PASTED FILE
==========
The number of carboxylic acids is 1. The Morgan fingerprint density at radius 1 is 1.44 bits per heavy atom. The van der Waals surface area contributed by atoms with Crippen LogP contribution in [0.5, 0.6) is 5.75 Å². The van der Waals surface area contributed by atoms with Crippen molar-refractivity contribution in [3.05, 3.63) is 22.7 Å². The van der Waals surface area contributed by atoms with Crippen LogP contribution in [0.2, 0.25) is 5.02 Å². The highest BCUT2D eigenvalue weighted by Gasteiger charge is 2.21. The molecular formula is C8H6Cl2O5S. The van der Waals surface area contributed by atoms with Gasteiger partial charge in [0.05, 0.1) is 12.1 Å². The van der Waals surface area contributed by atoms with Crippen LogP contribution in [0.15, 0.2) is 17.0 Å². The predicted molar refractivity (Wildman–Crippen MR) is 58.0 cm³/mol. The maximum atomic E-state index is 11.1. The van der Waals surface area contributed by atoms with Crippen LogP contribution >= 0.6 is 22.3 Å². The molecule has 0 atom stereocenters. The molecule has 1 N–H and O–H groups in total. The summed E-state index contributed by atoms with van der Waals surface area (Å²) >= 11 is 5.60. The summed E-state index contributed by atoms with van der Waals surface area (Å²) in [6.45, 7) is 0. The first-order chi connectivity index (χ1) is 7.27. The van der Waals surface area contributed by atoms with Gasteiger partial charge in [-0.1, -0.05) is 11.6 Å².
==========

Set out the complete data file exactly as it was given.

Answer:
The number of carboxylic acids is 1. The Morgan fingerprint density at radius 1 is 1.44 bits per heavy atom. The van der Waals surface area contributed by atoms with Crippen LogP contribution in [0.5, 0.6) is 5.75 Å². The van der Waals surface area contributed by atoms with Crippen molar-refractivity contribution in [3.05, 3.63) is 22.7 Å². The van der Waals surface area contributed by atoms with Crippen LogP contribution in [0.2, 0.25) is 5.02 Å². The highest BCUT2D eigenvalue weighted by Gasteiger charge is 2.21. The molecular formula is C8H6Cl2O5S. The van der Waals surface area contributed by atoms with Gasteiger partial charge in [0.05, 0.1) is 12.1 Å². The van der Waals surface area contributed by atoms with Crippen LogP contribution in [0.15, 0.2) is 17.0 Å². The predicted molar refractivity (Wildman–Crippen MR) is 58.0 cm³/mol. The maximum atomic E-state index is 11.1. The van der Waals surface area contributed by atoms with Crippen LogP contribution >= 0.6 is 22.3 Å². The molecule has 0 atom stereocenters. The molecule has 1 N–H and O–H groups in total. The summed E-state index contributed by atoms with van der Waals surface area (Å²) >= 11 is 5.60. The summed E-state index contributed by atoms with van der Waals surface area (Å²) in [6.45, 7) is 0. The first-order chi connectivity index (χ1) is 7.27. The van der Waals surface area contributed by atoms with Gasteiger partial charge in [-0.1, -0.05) is 11.6 Å².